Therapist Turnover and New Program Sustainability in Mental Health Clinics as a Function of Organizational Culture, Climate, and Service Structure

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Abstract

The present study incorporates organizational theory and organizational characteristics in examining issues related to the successful implementation of mental health services. Following the theoretical foundations of socio-technical and cultural models of organizational effectiveness, organizational climate, culture, legal and service structures, and workforce characteristics are examined as correlates of therapist turnover and new program sustainability in a nationwide sample of mental health clinics. Results of General Linear Modeling (GLM) with the organization as the unit of analysis revealed that organizations with the best climates as measured by the Organizational Social Context (OSC) profiling system, had annual turnover rates (10%) that were less than half the rates found in organizations with the worst climates (22%). In addition, organizations with the best culture profiles sustained new treatment or service programs over twice as long (50 vs. 24 months) as organizations with the worst cultures. Finally, clinics with separate children’s services units had higher turnover rates than clinics that served adults and children within the same unit. The findings suggest that strategies to support the implementation of new mental health treatments and services should attend to organizational culture and climate, and to the compatibility of organizational service structures with the demand characteristics of treatments.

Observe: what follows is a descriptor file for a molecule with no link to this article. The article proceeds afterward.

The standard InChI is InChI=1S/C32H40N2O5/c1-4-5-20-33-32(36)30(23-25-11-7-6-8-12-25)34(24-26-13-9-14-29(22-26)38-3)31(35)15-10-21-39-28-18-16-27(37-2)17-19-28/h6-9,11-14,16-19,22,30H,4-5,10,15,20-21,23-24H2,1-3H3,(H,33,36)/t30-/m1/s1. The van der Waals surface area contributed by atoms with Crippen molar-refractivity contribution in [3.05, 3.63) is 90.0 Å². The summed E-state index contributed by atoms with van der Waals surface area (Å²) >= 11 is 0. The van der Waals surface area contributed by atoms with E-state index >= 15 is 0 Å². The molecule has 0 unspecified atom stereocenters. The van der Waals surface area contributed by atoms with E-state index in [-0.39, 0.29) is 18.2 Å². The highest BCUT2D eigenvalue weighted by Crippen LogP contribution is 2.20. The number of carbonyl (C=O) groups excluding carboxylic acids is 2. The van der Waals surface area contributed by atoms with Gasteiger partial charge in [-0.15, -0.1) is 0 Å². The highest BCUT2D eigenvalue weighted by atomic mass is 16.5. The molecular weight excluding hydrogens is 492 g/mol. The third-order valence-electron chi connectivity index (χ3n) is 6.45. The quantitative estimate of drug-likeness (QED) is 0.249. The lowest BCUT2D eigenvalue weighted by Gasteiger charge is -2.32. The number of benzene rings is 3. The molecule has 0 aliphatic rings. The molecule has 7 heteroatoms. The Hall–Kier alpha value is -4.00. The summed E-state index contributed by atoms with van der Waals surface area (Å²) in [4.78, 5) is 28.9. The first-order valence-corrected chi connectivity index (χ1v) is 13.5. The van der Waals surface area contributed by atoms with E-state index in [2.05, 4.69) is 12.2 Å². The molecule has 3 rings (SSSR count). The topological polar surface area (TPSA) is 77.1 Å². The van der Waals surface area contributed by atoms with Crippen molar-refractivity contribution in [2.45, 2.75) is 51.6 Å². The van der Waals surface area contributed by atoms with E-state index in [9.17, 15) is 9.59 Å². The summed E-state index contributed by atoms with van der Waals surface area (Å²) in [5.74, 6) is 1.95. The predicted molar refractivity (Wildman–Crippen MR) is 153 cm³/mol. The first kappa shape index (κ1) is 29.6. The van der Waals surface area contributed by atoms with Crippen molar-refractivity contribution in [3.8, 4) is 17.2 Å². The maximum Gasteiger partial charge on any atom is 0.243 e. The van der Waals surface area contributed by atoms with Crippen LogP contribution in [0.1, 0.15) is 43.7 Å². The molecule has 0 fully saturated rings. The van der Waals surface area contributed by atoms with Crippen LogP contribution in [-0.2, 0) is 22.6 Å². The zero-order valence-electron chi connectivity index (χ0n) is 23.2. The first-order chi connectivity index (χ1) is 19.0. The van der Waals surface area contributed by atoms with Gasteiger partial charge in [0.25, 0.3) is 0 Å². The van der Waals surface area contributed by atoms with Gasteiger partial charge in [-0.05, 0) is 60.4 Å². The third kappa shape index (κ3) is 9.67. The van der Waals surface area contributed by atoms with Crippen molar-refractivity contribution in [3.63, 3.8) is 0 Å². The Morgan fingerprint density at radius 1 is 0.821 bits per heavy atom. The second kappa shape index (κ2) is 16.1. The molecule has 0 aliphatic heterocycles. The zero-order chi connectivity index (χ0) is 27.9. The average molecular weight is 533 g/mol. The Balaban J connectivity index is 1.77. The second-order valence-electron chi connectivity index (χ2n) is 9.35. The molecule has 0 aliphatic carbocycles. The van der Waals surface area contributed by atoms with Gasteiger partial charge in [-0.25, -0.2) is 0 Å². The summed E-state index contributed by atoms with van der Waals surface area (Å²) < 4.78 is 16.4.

The Research Network on Youth Mental Health is a collaborative network funded by the John D. and Catherine T. MacArthur Foundation. Network Members at the time this work was performed included: John Weisz, Ph.D. (Network Director), Bruce Chorpita, Ph.D., Robert Gibbons, Ph.D., Charles Glisson, Ph.D., Evelyn Polk Green, M.A., Kimberly Hoagwood, Ph.D., Peter S. Jensen, M.D., Kelly Kelleher, M.D., John Landsverk, Ph.D., Stephen Mayberg, Ph.D., Jeanne Miranda, Ph.D., Lawrence Palinkas, Ph.D., Sonja Schoenwald, Ph.D.